Phil Caldwell

Sports Blogging With a Grin

Boise State vs. Utah in Las Vegas: Broncos Defeat Utes for Absolutely No Reason

with one comment

LAS VEGAS, NV - DECEMBER 22:  Shaky Smithson #1 of the Utah Utes runs for yardage against Derrell Acrey #52 of the Boise State Broncos during the MAACO Bowl Las Vegas at Sam Boyd Stadium December 22, 2010 in Las Vegas, Nevada. Boise State Won 26-3.  (Photo by Ethan Miller/Getty Images)Ethan Miller/Getty Images

One itty-bitty field goal missed right during the midst of a freezing blizzard, and Boise State dropped from the heights of festive hoopla and Rose Bowl parades, clear down to the depths of the “Who the crap cares bowl?” in Las Vegas.

Watched mostly by waiting-roomed husbands during last-minute Christmas shopping on small department store screens, instead of by millions as the fan-favorite on New Year’s Day.

One kick.

Well, okay, two kicks.

The game was played at the famed Sam Boyd Stadium in Las Vegas, the 19th edition of this storied tradition. And in honor of how bad a presentation it was, I’m sitting on the toilet as I write this.

As the game approached, Boise State fans daydreamed about what could have been.

One minute all the world watches your every move, in spite of you playing your home games on a field that leaves sun spots in eyes a month later.

To this.


At a stadium in a nicotine-stained city that nobody has heard of, on a night when few cared.

You could cut the pregame tension atmosphere with a knife. It was very intense, similar to what it’s like before every single UFL game featuring the feared and loathed Las Vegas Locomotives.

Only this one had fans in the stands.

At midfield was something that resembled an emblem. Barely visible in ghost tones, apparently the victim of torrential rain storms during the previous week.

Or it could have been what remained from last year. It was hard to tell.

Not to worry. Crack Las Vegas Bowl field staff made up for it by NOT changing the end zone verbiage. The words “Las Vegas” screamed from both end zones.

An unnecessary reminder too, because fans could see a small dimly-lit chapel across the street, where starry-eyed (and/or pregnant) brides could exchange vows.  With or without grooms, before call girls hired as bridesmaids wearing nothing but white furry thongs.

Yes we know this is Las Vegas already.

On the field were two college football teams with frumpy uniforms, honed by this huge football spectacle.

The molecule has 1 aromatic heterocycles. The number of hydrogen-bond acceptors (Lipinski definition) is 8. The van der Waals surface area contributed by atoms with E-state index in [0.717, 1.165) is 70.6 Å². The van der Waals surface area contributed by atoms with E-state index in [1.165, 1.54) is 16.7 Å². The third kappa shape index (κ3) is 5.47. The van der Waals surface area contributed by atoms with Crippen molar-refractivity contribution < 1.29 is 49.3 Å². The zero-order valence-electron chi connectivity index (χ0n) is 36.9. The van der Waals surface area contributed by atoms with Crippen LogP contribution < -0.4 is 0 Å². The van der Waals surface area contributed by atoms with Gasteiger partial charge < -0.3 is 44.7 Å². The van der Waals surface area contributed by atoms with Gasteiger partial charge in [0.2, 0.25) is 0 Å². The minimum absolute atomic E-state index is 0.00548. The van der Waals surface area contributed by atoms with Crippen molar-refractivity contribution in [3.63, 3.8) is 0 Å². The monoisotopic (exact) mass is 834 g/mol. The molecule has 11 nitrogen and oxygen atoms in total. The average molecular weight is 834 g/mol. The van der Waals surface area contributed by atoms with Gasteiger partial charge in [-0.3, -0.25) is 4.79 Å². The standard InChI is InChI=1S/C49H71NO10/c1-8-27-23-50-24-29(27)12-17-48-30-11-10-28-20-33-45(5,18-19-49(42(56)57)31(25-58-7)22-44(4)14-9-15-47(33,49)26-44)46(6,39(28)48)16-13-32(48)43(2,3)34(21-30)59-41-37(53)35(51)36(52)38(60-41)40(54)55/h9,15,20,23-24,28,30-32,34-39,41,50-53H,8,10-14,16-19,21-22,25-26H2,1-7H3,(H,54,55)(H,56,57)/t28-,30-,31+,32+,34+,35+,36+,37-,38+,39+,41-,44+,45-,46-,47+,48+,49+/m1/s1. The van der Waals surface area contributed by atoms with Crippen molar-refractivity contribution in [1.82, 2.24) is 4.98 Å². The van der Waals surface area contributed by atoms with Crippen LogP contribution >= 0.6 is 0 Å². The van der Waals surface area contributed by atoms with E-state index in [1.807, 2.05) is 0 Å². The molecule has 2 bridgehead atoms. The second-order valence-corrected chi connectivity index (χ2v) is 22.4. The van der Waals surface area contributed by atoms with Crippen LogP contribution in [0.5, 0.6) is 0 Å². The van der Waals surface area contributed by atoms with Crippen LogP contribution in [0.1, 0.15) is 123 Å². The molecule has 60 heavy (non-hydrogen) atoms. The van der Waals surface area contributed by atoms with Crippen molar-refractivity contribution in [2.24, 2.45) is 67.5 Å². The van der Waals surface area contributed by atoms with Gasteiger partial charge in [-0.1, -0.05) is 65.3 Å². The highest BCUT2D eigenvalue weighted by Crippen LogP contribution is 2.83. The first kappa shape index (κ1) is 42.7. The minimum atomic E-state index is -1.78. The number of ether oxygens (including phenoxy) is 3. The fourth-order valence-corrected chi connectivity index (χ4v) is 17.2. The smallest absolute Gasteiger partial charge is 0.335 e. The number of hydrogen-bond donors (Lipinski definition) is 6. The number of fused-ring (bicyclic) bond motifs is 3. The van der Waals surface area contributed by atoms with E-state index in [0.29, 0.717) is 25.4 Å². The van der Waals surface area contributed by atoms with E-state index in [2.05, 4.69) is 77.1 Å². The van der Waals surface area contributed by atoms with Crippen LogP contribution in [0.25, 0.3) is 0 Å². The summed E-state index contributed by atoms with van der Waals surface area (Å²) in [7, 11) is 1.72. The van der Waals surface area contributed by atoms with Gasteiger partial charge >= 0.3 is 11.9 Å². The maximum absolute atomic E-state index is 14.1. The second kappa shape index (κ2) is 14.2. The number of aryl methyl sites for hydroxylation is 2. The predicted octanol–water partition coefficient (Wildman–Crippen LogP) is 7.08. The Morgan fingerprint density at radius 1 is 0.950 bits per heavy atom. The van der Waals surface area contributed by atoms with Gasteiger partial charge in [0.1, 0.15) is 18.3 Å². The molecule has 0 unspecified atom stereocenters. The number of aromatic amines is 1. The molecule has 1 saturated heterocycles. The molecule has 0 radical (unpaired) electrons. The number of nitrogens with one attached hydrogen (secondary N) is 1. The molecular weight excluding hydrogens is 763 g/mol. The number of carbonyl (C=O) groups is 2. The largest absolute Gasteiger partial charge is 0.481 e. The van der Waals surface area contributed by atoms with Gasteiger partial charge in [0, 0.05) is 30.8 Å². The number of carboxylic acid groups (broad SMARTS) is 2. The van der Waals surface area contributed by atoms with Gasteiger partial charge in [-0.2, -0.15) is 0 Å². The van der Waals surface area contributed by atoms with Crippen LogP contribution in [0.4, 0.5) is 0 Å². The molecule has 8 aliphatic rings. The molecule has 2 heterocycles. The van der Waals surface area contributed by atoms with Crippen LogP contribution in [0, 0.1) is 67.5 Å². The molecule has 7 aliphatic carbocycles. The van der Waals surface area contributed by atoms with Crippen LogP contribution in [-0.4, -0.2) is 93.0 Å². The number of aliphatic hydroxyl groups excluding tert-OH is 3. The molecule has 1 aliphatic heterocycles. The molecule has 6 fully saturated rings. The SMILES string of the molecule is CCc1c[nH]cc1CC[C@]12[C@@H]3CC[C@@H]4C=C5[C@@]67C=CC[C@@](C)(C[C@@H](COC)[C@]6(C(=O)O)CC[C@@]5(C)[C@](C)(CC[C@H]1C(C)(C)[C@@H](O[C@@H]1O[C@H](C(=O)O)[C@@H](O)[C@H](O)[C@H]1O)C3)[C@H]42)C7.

On the near side loitered the all-blue-clad fighting Broncos of Boise State, with helmets done in a Pittsburgh Steeler-ish method of emblems on only one side. However, sadly the artwork looked similar to what one might find in the street after the helmet was run over by a bus.

Across the field stood the Utah Utes, soon to be members of the Pac-12, clothed in a religious all-white Christmas theme in honor of the stellar morality of the region. Where vendors sold beer served in tacky naked girl mugs for only 20 bucks. For another 50, mud flaps to match.

Legend has it that Utah’s nickname honors a tribe of local indigenous people, proud to have their heritage exploited by college football uniforms broadcast on national TV.

The design of Utah’s wardrobe was crisp and cutting edge.

In 1949.

Worn-out red helmets with the famed traditional Utah Ute emblem, apparently designed to honor squirrel road kill. A flat circle thing there on the left, resembling some sort of tire-pancaked head thing, with a limp tail hanging to the right.

Like a free advertisement for the nearby Mustang Ranch.

Hey Utah, here’s a suggestion: Lose the emblem and redesign the uniforms before joining the major leagues next year.


How ’bout snagging some of the once-used Oregon Duck helmets off eBay?

In fact, this could be an opportunity to one-up the hated Ducks in terms of football fashion.

Why not make your football emblem on the side of the helmet glow in the dark?

Like your own little neon billboard, just great for bowl games played in light-challenged stadiums where TV viewers have trouble seeing the players. Like this one, for instance!

Or better yet, maybe have the entire helmet light up. Do little moving patterns. It could change colors too, as the game is being played!

(Note to Oregon designers considering ripping off these creative ideas: I have good corporate brand lawyers standing by.)

Well, so anyway, they played the game and it was as bad as football games get.

There was one single memorable play during the game however: Boise’s guy fell on a fumble for a touchdown, and everybody across the nation saw it as a no-brainer call. Except for the referees, who ruled it a touchback.

See, this is the kind of stuff that happens in Vegas. Intoxicated referees are hired, who only moments prior were part of a fur-thonged wedding party.


Beyond that, the game sucked and was a complete slumberfest, much like this article.

Boise State won big 26-3. There was very little to keep someone interested in this game. Even the Elvis ushers with blue hair couldn’t wake this crowd up.

Now one might ask, why were the 6-6 University of Washington Huskies not playing the Utes in Las Vegas? Why were the once barely-defeated Boise State Broncos not facing off against a pretty good Nebraska team next week in flood-infested San Diego?

Because this is the BCS, baby!

Who needs a playoff when we can enjoy important sports memories like this one?!


Written by PhilCaldwell

December 23, 2010 at 4:15 pm

One Response

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  1. U r stupid


    April 5, 2015 at 2:09 pm

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